A type of (physical) object that has zero parameters, so that its behaviour can be predicted from the beginning of the game. Tiles are examples of static objects

Dynamic object

A type of (physical) object that has one or more parameters. Dynamic objects can be influenced by physical events. Cars are examples of dynamic objects.

Moving object

A type of physical object, that has at least the position, velocity, orientation and angular velocity as its parameters. By definition, all moving objects are dynamic objects. Cars are examples of moving objects.


A set of objects, both static and dynamic, defining the environment of the game session. All physical objects involved in the game session are parts of the world.


A simulation modifies the state of the moving objects in the world, in accordance to the input from the players. For example, there are simulations that implement physical laws, or that check the rules of the game. There are also simulations that synchronise the world data in all programs in a networked game session. A program can use more than one simulation at the same time.


CBinBuffer : public vector<Uint8>

CBinBuffer is our standard binary container class.


CMessageBuffer : public CBinBuffer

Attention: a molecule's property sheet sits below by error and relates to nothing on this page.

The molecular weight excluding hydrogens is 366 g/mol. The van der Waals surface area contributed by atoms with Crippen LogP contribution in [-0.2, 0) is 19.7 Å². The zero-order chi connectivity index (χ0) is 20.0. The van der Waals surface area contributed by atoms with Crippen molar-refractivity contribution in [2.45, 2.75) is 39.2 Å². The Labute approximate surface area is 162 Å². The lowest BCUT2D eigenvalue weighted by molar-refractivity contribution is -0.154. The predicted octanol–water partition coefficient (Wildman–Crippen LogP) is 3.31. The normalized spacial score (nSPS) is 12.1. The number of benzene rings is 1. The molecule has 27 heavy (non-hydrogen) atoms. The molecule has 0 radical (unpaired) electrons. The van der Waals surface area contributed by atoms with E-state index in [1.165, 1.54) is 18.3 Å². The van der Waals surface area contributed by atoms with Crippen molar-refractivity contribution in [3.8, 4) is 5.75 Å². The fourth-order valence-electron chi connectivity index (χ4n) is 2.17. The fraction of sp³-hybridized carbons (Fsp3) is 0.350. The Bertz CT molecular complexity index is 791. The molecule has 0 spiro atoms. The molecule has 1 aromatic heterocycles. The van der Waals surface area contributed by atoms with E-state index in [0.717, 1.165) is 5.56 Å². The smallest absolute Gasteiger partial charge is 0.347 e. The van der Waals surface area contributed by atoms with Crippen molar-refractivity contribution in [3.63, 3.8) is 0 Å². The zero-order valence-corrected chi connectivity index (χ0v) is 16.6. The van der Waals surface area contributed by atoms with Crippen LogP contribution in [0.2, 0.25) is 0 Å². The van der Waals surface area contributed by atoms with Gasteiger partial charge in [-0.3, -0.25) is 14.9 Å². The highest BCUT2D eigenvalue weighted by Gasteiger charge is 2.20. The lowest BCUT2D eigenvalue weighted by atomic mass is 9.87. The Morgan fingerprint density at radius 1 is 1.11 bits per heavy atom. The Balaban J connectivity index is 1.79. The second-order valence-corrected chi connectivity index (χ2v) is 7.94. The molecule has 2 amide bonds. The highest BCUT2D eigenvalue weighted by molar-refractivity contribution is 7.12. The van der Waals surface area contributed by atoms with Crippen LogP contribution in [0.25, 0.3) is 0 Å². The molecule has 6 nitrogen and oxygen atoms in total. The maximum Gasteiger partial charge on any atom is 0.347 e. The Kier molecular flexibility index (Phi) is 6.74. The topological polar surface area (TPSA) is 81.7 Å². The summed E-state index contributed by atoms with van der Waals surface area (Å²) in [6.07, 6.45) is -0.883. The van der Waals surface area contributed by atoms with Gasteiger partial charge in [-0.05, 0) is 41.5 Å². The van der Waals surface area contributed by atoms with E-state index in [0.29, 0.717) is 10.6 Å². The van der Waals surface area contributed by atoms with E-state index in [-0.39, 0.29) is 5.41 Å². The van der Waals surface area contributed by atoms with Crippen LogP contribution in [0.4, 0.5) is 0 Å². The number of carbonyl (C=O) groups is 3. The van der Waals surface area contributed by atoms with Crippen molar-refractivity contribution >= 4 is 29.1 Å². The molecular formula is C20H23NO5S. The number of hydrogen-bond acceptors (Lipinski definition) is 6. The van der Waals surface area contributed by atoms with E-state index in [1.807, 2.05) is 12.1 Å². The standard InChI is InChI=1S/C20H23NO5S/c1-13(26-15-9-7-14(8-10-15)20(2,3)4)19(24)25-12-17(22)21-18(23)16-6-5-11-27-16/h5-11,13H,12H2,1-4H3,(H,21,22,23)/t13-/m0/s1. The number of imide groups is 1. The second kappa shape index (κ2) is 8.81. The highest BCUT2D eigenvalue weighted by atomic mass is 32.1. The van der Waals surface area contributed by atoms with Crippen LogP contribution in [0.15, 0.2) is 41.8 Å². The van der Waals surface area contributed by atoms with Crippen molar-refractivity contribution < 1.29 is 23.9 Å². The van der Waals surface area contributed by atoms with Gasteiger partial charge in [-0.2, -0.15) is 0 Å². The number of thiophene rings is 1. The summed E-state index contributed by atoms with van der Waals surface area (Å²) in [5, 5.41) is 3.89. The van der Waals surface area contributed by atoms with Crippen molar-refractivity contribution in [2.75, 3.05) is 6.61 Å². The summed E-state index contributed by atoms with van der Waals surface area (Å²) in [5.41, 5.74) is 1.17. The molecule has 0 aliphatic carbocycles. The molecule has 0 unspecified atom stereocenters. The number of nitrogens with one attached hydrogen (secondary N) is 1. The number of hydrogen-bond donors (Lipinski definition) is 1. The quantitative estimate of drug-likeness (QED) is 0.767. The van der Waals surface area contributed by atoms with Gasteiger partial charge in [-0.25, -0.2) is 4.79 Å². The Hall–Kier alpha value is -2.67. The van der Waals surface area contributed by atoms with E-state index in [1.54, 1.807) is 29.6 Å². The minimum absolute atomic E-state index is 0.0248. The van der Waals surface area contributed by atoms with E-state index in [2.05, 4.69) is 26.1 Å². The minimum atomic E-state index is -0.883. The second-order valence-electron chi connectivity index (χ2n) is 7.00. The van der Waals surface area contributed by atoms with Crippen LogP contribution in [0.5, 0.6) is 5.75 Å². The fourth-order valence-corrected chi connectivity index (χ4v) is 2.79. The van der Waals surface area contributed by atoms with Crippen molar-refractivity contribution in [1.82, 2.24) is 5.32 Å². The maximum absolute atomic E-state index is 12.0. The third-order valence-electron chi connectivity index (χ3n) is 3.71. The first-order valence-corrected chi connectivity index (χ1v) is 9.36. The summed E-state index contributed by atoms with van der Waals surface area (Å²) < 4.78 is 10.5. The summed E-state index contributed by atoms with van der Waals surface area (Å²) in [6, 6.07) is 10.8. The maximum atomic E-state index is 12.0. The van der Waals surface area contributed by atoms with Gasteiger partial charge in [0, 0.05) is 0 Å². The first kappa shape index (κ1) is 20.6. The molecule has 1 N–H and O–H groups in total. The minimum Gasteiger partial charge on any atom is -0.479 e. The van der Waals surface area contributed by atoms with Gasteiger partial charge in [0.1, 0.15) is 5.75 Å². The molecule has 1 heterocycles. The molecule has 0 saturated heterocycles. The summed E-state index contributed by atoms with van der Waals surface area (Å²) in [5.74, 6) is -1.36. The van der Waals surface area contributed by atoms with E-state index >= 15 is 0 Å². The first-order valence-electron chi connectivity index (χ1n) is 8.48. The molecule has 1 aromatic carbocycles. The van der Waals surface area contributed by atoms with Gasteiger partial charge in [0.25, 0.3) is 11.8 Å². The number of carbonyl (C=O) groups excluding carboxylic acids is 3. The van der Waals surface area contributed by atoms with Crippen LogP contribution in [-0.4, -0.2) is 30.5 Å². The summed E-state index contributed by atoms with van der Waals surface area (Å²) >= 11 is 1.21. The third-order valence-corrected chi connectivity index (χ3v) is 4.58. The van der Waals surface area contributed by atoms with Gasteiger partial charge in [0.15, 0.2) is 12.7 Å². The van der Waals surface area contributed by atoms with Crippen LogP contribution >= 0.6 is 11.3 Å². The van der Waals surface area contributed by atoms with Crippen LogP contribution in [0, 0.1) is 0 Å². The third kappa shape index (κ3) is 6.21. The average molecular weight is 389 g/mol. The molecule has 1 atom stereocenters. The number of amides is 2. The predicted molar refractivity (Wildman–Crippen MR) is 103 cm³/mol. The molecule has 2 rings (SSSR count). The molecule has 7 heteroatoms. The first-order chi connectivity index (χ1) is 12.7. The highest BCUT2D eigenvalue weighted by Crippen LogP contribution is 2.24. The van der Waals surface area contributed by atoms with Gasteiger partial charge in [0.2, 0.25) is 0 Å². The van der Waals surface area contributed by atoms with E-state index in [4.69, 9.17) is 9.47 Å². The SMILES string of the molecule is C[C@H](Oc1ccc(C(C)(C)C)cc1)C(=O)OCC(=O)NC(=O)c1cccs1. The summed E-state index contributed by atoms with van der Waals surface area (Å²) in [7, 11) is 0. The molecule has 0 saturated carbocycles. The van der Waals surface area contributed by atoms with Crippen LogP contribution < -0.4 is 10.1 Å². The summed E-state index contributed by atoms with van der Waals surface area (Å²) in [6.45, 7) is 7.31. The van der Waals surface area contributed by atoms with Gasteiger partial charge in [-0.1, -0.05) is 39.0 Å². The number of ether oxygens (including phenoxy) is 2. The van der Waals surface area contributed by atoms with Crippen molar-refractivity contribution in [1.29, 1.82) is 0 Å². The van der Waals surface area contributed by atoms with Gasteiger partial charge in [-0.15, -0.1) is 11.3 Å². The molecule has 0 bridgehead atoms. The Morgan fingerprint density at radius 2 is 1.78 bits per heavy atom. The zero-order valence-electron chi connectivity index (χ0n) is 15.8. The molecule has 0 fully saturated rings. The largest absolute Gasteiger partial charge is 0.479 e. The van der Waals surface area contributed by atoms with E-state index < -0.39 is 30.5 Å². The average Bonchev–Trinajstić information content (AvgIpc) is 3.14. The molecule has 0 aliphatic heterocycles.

CMessageBuffer is an advanced CBinBuffer, special for CMessages. It contains a header and message-specific data. header+data is called buffer.

Methods+properties: Uses:


CMessage is a base-class for all kinds of messages: e.g. input data from a player to its moving object, or dynamic object parameter data. Data can be converted to a binary representation using the getBuffer method. Derived classes might want to overload getBuffer and setBuffer in order to adapt the behaviour of the object. They probably also overload the getType method.

Methods+properties: Uses:


An ObjectChoice message is used to describe what kind of moving object is desired by a player. This includes the kind of object (car, train, cow etc.), the type (e.g. the car model) and additional settings.

Methods+properties: Uses:

CMovObjInput : CMessage

Input data coming from a player and going to a moving object. Input data is handled in a general way using the four float properties.

Methods+properties: Uses:

CCarInput : CMovObjInput

Input data coming from a player and going to a CCar object. Derived from CMovObjInput. Steering data is sent via m_Right, gas data via m_Forward, brake data via m_Backward and m_Up is not used.

Methods+properties: Uses:


CMaterial provides material-properties, like the static & dynamic friction coefficients. It also contains data for other subsytems of the game, like the location of a corresponding texture file.

Methods+properties: Uses:


CShape provides a vertex-based collision model. It also contains data for other subsytems of the game, like the location of the geometry file.

Methods+properties: Uses: